5 tips for technology companies when preparing for an IPO
INSIGHT ARTICLE |
Few events during the life of a technology company are more celebrated than the initial public offering. Whether the goal is to access capital markets, increase visibility and prestige, attract and reward employees, or any number of other objectives, the IPO signals a coming of age for many.
Even amid the economic tumult of the last year and a half, technology companies continue to draw significant amounts of capital. While activity involving special purpose acquisition companies slowed earlier in 2021, the ripple effects of the SPAC boom of 2020 continue to affect the market. Given the pandemic and other continuing geopolitical tensions, uncertainty will likely remain a factor for companies considering their public debut, but for some businesses conditions may also signal the time is right..
The IPO window can open or close with little notice. While markets move quickly, the IPO process requires significant lead time, thus it is critical for companies that see an IPO in their future to make a thorough assessment of what steps need to be taken and then develop a plan to tackle key items.
To get started, here are five considerations that should be a part of your IPO planning process and are discussed more fully in RSM’s guide to going public:
1. Before you look forward, look back
Perhaps the best part of going public is seeing the company vision come to light. With the IPO proceeds in the bank, a talented and dedicated team can drive the company to its full potential. However, getting to this point means enduring the gauntlet of investment bankers’ due diligence, investor skepticism and regulatory scrutiny. Even the best-managed private companies can benefit from a thorough review of historical documents, agreements and practices. If there are no bona fide skeletons to be found—and hopefully there are not—there is always a collection of errors, omissions and plain old “what were we thinking?” items that will have to be corrected, renegotiated or explained. Unsigned or missing documents, unfavorable or obsolete agreements, unsupported stock option prices, missing share certificates and income tax nexus issues are among the endless list of potential issues. Almost all items can be dealt with, but only if you know about them. As you conduct this exercise, take action as if everything you do will be examined and questioned, because it will.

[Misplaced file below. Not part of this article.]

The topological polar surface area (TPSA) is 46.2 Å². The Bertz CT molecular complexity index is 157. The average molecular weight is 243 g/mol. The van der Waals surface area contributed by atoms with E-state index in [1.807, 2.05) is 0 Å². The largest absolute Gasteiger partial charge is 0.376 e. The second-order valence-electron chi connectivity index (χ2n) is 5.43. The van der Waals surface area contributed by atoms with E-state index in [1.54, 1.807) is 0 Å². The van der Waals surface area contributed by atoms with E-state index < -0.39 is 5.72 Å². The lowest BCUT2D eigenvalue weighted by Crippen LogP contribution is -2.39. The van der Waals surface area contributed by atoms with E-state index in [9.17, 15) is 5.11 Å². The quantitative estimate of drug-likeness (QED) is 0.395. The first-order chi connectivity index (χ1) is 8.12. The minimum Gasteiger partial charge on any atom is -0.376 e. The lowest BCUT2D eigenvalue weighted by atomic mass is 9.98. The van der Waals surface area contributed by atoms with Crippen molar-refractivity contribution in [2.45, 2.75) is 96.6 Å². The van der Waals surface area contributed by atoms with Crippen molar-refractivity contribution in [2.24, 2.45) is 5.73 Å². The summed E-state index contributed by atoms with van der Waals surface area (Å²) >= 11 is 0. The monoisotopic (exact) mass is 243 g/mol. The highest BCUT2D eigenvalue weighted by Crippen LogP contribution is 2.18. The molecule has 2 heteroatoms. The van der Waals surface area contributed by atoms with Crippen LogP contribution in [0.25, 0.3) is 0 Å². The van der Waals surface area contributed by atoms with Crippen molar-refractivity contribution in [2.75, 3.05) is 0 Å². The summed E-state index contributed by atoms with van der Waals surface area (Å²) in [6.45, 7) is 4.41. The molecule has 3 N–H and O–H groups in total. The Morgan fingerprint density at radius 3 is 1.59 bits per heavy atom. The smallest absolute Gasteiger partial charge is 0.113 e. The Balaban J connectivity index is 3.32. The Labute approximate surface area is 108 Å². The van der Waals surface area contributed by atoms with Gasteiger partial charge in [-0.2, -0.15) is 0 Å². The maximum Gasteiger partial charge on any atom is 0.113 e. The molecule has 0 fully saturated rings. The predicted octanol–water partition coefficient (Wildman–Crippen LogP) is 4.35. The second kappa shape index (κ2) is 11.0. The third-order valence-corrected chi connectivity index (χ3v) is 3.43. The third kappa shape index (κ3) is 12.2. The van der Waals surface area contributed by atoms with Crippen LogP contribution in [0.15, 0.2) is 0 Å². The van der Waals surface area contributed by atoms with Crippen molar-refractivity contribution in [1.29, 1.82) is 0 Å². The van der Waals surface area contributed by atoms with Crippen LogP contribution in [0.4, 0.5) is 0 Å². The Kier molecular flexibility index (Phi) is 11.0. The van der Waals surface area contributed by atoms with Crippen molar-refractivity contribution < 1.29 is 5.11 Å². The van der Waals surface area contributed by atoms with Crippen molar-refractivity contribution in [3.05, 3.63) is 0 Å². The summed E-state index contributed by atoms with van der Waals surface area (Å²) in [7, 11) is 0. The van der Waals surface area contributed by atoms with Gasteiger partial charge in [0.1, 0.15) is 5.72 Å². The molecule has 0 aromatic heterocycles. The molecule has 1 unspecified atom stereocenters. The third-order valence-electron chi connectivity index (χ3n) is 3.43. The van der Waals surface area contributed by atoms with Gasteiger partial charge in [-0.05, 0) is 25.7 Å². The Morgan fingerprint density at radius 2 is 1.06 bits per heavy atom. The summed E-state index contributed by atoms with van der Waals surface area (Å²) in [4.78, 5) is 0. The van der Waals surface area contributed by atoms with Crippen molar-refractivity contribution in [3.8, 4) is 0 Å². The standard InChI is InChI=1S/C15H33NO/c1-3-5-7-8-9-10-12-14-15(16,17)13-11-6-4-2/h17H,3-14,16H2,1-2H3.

2. Build the team, both internal and external
Key roles (e.g., SEC reporting manager, director of investor relations) will need to be added to your team if—like most privately held companies—you do not already have them; however, don’t forget to also assess the skills and experience of the existing workforce through the public company lens. Many IPO-focused companies find they often need to elevate the capabilities of the accounting and finance team, add depth to the executive suite, and otherwise make an honest assessment of long-time employees who simply might not have the depth of experience for what lies ahead. For companies choosing a SPAC partner, it is important to evaluate that partner thoroughly as well.